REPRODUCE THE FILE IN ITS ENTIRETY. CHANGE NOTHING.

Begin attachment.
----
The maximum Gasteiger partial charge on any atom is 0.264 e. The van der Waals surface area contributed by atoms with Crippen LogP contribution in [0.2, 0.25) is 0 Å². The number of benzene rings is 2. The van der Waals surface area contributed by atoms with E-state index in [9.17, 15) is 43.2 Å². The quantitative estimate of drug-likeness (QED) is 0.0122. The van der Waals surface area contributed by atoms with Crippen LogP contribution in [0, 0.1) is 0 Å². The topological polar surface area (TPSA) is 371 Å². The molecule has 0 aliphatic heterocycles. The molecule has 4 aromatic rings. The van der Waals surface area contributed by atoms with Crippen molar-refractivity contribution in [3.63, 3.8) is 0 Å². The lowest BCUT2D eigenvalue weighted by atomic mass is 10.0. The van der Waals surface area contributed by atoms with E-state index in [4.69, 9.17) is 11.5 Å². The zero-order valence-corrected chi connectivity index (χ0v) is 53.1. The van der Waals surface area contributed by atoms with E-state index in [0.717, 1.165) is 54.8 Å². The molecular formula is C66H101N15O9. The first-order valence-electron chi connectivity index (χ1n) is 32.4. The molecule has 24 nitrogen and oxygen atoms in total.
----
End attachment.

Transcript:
The maximum Gasteiger partial charge on any atom is 0.264 e. The van der Waals surface area contributed by atoms with Crippen LogP contribution in [0.2, 0.25) is 0 Å². The number of benzene rings is 2. The van der Waals surface area contributed by atoms with E-state index in [9.17, 15) is 43.2 Å². The quantitative estimate of drug-likeness (QED) is 0.0122. The van der Waals surface area contributed by atoms with Crippen LogP contribution in [0, 0.1) is 0 Å². The topological polar surface area (TPSA) is 371 Å². The molecule has 0 aliphatic heterocycles. The molecule has 4 aromatic rings. The van der Waals surface area contributed by atoms with Crippen molar-refractivity contribution in [3.63, 3.8) is 0 Å². The lowest BCUT2D eigenvalue weighted by atomic mass is 10.0. The van der Waals surface area contributed by atoms with E-state index in [4.69, 9.17) is 11.5 Å². The zero-order valence-corrected chi connectivity index (χ0v) is 53.1. The van der Waals surface area contributed by atoms with E-state index in [0.717, 1.165) is 54.8 Å². The molecular formula is C66H101N15O9. The first-order valence-electron chi connectivity index (χ1n) is 32.4. The molecule has 24 nitrogen and oxygen atoms in total.